Visual Literacy and Universal Design

Airplane Exit

(Image courtesy of Kamerakinder (2005), Wikimedia Commons: http://commons.wikimedia.org/wiki/File:Emergency-exit.jpg)

After reviewing the concepts of visual literacy and universal design, I searched the Internet for a visual example of design that is inherently accessible to the greatest amount of individuals regardless of their demographic, educational, economic, or social attributes (Lohr, 2008, p. 8). Essentially, after researching many images this week, I found what I believe is one of the most common and important examples of universal design in our society. In short, the image I selected as an example of universal design is a picture of the instructions on an emergency exit door on an airplane. Ultimately, this example of universal design is an important, life-saving set of instructions that must appeal to the diverse set of individuals who travel in planes around the world on a daily basis. In other words, this design must be easily understood so that all individuals understand its meaning in an emergency without the need for adaptation or specialized instruction.

In examining the image more closely, I noticed it utilized a five-step process, denoted by numbers one through five, to translate the order and process of safely opening the emergency door in an emergency situation. Specifically, in each of the five steps, the design shows an exact design replica of the emergency door on which it is posted. Each specific design of the door is complete with highlighted door handles that instruct an individual on where they must specifically interact with the door to complete the instructed action. Next, each of the five steps show an ambiguous sketch of a human to translate to an individual where human interaction must take place with the intended object. Additionally, each window uses a highlighted, red arrow to translate to the individual viewing the image what direction they must interact with the emergency exit to complete the step. In the end, the five-step process demonstrates an individual unlocking the top of the door, unlocking the bottom of the door, pulling the top down, removing the door, and placing the door outside of the plane.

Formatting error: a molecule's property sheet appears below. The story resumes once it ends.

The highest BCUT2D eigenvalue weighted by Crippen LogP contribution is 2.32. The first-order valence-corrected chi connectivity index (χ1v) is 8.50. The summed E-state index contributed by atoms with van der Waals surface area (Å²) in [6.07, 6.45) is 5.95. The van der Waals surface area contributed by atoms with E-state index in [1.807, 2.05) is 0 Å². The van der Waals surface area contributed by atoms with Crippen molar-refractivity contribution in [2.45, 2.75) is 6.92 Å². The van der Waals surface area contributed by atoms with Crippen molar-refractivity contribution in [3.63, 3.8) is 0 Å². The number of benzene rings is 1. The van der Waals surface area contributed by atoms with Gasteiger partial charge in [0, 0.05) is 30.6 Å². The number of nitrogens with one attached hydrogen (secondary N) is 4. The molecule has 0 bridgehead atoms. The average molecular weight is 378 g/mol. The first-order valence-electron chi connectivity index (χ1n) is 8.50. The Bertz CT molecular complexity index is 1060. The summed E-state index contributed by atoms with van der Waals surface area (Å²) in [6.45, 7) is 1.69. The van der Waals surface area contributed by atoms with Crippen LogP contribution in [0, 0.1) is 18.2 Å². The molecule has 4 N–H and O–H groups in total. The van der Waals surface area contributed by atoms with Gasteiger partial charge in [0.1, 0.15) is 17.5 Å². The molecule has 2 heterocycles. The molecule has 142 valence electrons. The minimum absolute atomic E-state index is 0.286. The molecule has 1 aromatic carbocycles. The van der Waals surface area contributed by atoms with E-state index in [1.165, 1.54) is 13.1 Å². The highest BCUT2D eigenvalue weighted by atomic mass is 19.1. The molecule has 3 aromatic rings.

Ultimately, the above image is a great example of universal design because it is it useful to people with diverse backgrounds through its use of an ambiguous sketch of a human, facilitates the user’s accuracy and precision by highlighting important elements and instructions, eliminates unnecessary complexity by simplifying the process to five steps, provides adequate contrast between essential information and its surroundings by using the color red to highlight important actions, and allows users to maintain a neutral body position while completing the action demonstrated by the seated sketch of a human (Hitchcock & Stahl, 2003, p. 45). In short, the design eliminates many barriers that typically limit accessibility. Specifically, this universal design allows unencumbered participation by everyone that encounters it. In the end, it is an important, life-saving design that promotes social equality and equal use.

 

Hitchcock, C., & Stahl, S. (2003). Assistive technology, universal design, universal design for learning: Improved learning opportunities. Journal of Special Education Technology, 18, 4, 45.

Lohr, L. (2008). Creating graphics for learning and performance: Lessons in visual literacy. Upper Saddle River, N.J: Pearson/Merrill/Prentice Hall.